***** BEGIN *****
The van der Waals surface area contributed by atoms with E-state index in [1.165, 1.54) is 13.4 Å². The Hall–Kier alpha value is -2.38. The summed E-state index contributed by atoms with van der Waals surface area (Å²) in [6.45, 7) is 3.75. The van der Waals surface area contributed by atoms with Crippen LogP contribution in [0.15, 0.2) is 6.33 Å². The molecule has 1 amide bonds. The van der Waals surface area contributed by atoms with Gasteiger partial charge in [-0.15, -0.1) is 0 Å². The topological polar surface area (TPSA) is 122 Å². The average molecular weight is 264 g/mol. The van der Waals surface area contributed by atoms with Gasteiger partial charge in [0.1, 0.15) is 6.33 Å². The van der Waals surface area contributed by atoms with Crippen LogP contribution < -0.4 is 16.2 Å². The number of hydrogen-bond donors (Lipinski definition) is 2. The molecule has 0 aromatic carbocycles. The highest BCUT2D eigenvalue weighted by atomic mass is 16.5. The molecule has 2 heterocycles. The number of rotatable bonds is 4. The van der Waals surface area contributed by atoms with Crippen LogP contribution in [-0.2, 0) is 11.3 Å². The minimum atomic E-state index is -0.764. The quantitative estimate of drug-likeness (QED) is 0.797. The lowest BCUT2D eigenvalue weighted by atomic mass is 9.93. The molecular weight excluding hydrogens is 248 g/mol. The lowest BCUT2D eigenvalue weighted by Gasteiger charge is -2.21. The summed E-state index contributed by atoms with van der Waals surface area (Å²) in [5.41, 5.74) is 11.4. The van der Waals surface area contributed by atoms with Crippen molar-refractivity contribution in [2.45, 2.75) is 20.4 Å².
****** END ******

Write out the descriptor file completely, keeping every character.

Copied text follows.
The van der Waals surface area contributed by atoms with E-state index in [1.165, 1.54) is 13.4 Å². The Hall–Kier alpha value is -2.38. The summed E-state index contributed by atoms with van der Waals surface area (Å²) in [6.45, 7) is 3.75. The van der Waals surface area contributed by atoms with Crippen LogP contribution in [0.15, 0.2) is 6.33 Å². The molecule has 1 amide bonds. The van der Waals surface area contributed by atoms with Gasteiger partial charge in [-0.15, -0.1) is 0 Å². The topological polar surface area (TPSA) is 122 Å². The average molecular weight is 264 g/mol. The van der Waals surface area contributed by atoms with Gasteiger partial charge in [0.1, 0.15) is 6.33 Å². The van der Waals surface area contributed by atoms with Crippen LogP contribution < -0.4 is 16.2 Å². The number of hydrogen-bond donors (Lipinski definition) is 2. The molecule has 0 aromatic carbocycles. The highest BCUT2D eigenvalue weighted by atomic mass is 16.5. The molecule has 2 heterocycles. The number of rotatable bonds is 4. The van der Waals surface area contributed by atoms with Crippen LogP contribution in [-0.2, 0) is 11.3 Å². The minimum atomic E-state index is -0.764. The quantitative estimate of drug-likeness (QED) is 0.797. The lowest BCUT2D eigenvalue weighted by atomic mass is 9.93. The molecular weight excluding hydrogens is 248 g/mol. The lowest BCUT2D eigenvalue weighted by Gasteiger charge is -2.21. The summed E-state index contributed by atoms with van der Waals surface area (Å²) in [5.41, 5.74) is 11.4. The van der Waals surface area contributed by atoms with Crippen molar-refractivity contribution in [2.45, 2.75) is 20.4 Å².